China’s tutoring rules make it difficult to do VIE homework | Web News Observer

China’s tutoring rules make it difficult to do VIE homework

There is much to be done for foreign investors in Chinese companies. Variable interest entities, also known as variable interest entities, have been used to circumvent overseas investment restrictions for a long time. However, Beijing’s recent ban on foreign funds in tutoring suggests that things are getting more clear.

Alibaba and others use complex structures to avoid foreign investment regulations in technology and other sensitive areas. For example, U.S. fund managers can buy shares in an e-commerce giant and a portion of a Cayman Islands company shell. This, in turn, controls Alibaba’s Chinese operations via legal contracts and not equity ownership. Investors and companies have widely accepted this clever solution. According to the U.S. National Bureau of Economic Research, VIEs in New York have added $1 trillion in equity value between 2016 and 2018. They had reached $2 trillion by March 2020.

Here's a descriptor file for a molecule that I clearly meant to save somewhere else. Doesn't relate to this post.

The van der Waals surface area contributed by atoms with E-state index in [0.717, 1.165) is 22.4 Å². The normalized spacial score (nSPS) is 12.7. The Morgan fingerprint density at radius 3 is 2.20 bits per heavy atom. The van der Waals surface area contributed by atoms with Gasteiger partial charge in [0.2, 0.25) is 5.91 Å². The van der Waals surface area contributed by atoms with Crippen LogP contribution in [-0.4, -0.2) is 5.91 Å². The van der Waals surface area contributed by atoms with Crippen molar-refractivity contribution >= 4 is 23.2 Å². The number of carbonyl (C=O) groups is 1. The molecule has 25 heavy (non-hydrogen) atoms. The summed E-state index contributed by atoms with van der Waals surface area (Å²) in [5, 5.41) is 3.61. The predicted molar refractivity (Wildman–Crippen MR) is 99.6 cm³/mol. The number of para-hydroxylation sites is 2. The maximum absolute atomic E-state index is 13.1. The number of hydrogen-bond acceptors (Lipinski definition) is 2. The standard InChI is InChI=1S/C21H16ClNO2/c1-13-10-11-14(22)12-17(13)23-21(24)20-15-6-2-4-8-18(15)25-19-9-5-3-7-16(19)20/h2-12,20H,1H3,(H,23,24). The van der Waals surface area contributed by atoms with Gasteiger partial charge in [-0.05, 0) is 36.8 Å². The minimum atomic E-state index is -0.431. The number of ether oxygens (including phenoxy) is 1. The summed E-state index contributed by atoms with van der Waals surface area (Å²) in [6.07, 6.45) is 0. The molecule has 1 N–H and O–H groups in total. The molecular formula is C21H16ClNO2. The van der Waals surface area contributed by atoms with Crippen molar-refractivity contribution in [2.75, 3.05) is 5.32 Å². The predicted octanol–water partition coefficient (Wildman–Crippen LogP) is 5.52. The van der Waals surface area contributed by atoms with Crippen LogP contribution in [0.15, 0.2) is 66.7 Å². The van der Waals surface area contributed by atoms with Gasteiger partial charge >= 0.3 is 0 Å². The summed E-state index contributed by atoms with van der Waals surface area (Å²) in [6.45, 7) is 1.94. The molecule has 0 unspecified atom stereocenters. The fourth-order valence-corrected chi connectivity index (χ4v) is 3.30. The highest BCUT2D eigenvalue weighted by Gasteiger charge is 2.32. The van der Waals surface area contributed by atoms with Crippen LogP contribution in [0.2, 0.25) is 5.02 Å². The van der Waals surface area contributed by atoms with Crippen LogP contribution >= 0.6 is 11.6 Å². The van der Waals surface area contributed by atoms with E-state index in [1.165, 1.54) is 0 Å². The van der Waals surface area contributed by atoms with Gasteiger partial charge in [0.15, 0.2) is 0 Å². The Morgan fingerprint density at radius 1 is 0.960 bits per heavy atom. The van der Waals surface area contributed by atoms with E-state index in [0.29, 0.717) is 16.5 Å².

Beijing has not approved or banned this practice. VIEs are left in legal limbo. After spending 10 months reviewing the application, the U.S.-listed Chinese website Sina and the advertising company Focus Media stopped a $1.4 billion merger. In recent years, the cybersecurity and securities regulators of the country were tasked with reviewing and approving companies seeking to tap into overseas public markets.

VIEs are a rare high-level recognition that can be used as loopholes in the latest crackdown on private education services. The powerful State Council circulated the new policy. It bans foreign capital from the sector, as well as M&A and contractual arrangements. It also requires “rectification” of those who violate the rules, which is a worrying sign.

These are serious implications for the sector. Both TAL Education shares and New Oriental Education Technology shares have fallen by at least 70%. Both companies will likely have to sell their tutoring businesses after school to Chinese buyers. Other companies might be required to purchase their foreign shareholders and leave overseas exchanges.

Others industries will take note. Beijing has tighter oversight that affects everything, from online payments to food delivery. This means that both foreign investors and companies have to do a lot more financial homework.

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